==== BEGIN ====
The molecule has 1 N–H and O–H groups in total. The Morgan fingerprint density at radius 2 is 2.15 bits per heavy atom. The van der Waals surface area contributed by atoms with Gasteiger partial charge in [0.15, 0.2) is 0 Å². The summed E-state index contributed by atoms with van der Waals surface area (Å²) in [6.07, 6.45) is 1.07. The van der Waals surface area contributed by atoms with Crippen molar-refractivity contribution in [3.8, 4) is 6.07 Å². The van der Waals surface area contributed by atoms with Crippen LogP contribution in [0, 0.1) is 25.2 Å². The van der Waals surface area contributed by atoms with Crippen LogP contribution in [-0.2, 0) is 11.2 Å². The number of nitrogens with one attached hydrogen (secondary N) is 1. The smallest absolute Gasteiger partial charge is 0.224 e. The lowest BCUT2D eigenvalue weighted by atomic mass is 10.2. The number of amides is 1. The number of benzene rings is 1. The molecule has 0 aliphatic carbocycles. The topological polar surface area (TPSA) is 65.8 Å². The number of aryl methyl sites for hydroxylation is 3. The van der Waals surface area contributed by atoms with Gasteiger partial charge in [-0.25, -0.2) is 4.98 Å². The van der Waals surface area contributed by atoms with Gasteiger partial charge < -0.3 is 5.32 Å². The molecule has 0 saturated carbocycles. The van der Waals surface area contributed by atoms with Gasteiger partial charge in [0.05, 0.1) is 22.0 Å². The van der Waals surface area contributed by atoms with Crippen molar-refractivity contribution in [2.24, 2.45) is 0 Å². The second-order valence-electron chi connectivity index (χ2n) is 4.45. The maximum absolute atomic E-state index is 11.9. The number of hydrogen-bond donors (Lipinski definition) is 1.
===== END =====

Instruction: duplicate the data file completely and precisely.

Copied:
The molecule has 1 N–H and O–H groups in total. The Morgan fingerprint density at radius 2 is 2.15 bits per heavy atom. The van der Waals surface area contributed by atoms with Gasteiger partial charge in [0.15, 0.2) is 0 Å². The summed E-state index contributed by atoms with van der Waals surface area (Å²) in [6.07, 6.45) is 1.07. The van der Waals surface area contributed by atoms with Crippen molar-refractivity contribution in [3.8, 4) is 6.07 Å². The van der Waals surface area contributed by atoms with Crippen LogP contribution in [0, 0.1) is 25.2 Å². The van der Waals surface area contributed by atoms with Crippen LogP contribution in [-0.2, 0) is 11.2 Å². The number of nitrogens with one attached hydrogen (secondary N) is 1. The smallest absolute Gasteiger partial charge is 0.224 e. The lowest BCUT2D eigenvalue weighted by atomic mass is 10.2. The number of amides is 1. The number of benzene rings is 1. The molecule has 0 aliphatic carbocycles. The topological polar surface area (TPSA) is 65.8 Å². The number of aryl methyl sites for hydroxylation is 3. The van der Waals surface area contributed by atoms with Gasteiger partial charge in [-0.25, -0.2) is 4.98 Å². The van der Waals surface area contributed by atoms with Gasteiger partial charge < -0.3 is 5.32 Å². The molecule has 0 saturated carbocycles. The van der Waals surface area contributed by atoms with Gasteiger partial charge in [0.05, 0.1) is 22.0 Å². The van der Waals surface area contributed by atoms with Crippen molar-refractivity contribution in [2.24, 2.45) is 0 Å². The second-order valence-electron chi connectivity index (χ2n) is 4.45. The maximum absolute atomic E-state index is 11.9. The number of hydrogen-bond donors (Lipinski definition) is 1.